Walking under a beautiful old arch towards the Santa Chiara monastery where we were staying for the night I looked up. The arch was covered in faded frescoes: barely visible, intricate dark green and brown leaves ran above my head. We were in Sassoferrato, a beautiful small town in Le Marche, full of hidden treasures. Anywhere I looked, I saw reminders of the days gone by: weathered wooden doors, worn down cobbles, wrought iron gates covered with age patina. Sister Elisa greeted us with a big smile and pushed the heavy old door open. She told us the story of the monastery founded in the 13th century by the Clarisses’ order, or “Poor Clares” as the nuns are often called because they have no personal possessions. The courtyard, the oldest part of the monastery, was adorned by pots with bright flowers and in the centre stood an old well decorated with fairy lights. The sisters turned it into a small fountain that is switched on for special occasions. Simple pleasures! Sister Elisa apologised that we had to walk through the back door and a maze of stairs to our rooms but we were happy to have a glance at the monasteries “backstage”: the garden with neat vegetable patches, gnarled apple trees, a plain kitchen, wooden boxes filled with fragrant apples lined up in a dark corridor.Later we went to see the neighbourhood and a delightful small diocesan museum with treasures from abandoned churches in the area. Edgardo, our guide, bombarded us with jokes and locals legends. He showed handwritten tax books from centuries ago, a portable altar, a set of a bottle and tiny wine glasses that clerics carried with them to avoid being poisoned, and many other interesting rarities. Through a hole in a wall we entered a room that was only discovered a short while ago. It used to be a small prison cell where clergymen were thrown for behaving badly some centuries ago. One young priest scribbled his story on a wall: a wicked married woman seduced him and he was now sitting in the cell hungry, angry and miserable. Drawings of tasty chickens accompanied the sorry tale.After dinner, Edgardo took us to Santa Croce, one of the most important Templars’ churches in the area. As it turned out, Edgardo is a Templar himself although, as we understood, we were not supposed to talk about it. He showed us that the 12th century Santa Croce church is hidden from outside, enclosed in the walls of another building. Why would somebody want to hide it? It remains a mystery. We spent an hour inside gazing at the frescoes, reliefs, listening to Edgardo’s fascinating explanations and stories, looking at the dazzling mix of pagan, Christian and Templars’ symbolism and pondering over mysterious inscriptions in an unknown language. Pointing at a hole in the floor leading to an underground crypt Edgardo announced that nobody has entered it for centuries. One of the praying monks on the amazingly vivid 16th century altar painting seemed to follow me with his eyes in every corner of the church. Once a year a sombre procession of the Templars arrives to the church for prayers. They kneel all night in silence in the dark surrounded by ancient walls that know answers to all the mysteries of the Santa Croce abbey. …Back in the Santa Chiara monastery, I snuggled down on the bed under warm woolly blankets thinking of the fragrant apples and the pies that the nuns would make with them. The wooden crucifix on a wall had no special meaning to me, an atheist. Yet, I found it very comforting to be in an old town, in a comfortable quiet room of a monastery, which had been the heart and soul of Sassoferrato for many centuries. As a local told us, the nuns were always considered as the guardians of the town’s spirituality. In return, the locals looked after them. It hasn’t change over time. Sister Elisa gets a phone call now and then from a neighbour asking if everything is fine and why there is a light on in a monastery’s room at an unusual hour. Life runs at a slower pace here, and why should it be any other way?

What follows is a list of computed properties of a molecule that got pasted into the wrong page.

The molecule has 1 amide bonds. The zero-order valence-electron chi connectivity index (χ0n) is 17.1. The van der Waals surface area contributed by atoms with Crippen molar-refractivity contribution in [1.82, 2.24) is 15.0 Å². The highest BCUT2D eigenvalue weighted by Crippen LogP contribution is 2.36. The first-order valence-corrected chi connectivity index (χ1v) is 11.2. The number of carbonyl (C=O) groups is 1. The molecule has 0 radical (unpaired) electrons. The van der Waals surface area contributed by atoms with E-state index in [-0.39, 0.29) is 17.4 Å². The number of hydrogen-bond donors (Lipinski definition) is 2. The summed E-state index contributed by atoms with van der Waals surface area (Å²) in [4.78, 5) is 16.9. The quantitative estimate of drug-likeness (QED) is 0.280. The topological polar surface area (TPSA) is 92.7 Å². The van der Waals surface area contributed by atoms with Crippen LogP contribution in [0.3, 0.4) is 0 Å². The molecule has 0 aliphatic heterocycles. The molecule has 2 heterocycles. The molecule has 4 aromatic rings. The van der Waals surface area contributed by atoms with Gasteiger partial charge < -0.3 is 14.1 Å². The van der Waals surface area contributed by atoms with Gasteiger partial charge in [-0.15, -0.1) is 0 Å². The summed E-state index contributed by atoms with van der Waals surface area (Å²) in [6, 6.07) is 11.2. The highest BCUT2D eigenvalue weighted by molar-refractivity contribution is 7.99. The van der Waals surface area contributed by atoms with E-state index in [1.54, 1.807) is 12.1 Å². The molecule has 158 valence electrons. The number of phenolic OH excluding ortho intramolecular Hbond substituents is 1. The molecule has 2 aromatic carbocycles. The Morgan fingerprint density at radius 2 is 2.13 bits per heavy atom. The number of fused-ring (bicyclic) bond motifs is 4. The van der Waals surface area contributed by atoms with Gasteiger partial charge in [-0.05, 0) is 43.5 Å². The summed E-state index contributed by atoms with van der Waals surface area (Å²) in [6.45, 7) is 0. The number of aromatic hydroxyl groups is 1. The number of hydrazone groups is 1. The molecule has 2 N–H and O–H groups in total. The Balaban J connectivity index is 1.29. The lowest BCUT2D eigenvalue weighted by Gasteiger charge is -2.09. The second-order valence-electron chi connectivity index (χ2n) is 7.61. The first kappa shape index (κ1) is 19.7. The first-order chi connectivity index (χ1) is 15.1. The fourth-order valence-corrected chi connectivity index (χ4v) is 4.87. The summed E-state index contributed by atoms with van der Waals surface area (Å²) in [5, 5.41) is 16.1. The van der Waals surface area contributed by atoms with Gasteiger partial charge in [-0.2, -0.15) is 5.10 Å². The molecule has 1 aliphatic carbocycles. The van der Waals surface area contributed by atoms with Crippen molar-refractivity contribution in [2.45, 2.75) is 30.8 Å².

The Monastery of Santa Chiara has nine rooms (some with a shared bathroom) and welcomes guests who would like to share silent moments, meditation, prayers and daily life with the sisters. There is no fixed price but the minimum of €15 euro per night is expected.
The church of Santa Croce is open every Saturday and Sunday from 3pm to 7pm. For visits on other days please call (0039) 3334211899.
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I visited Sassoferrato on a blog tour along the Marche Spiritual Route organised by the Marche Tourism Board. All opinions expressed in the article are my own.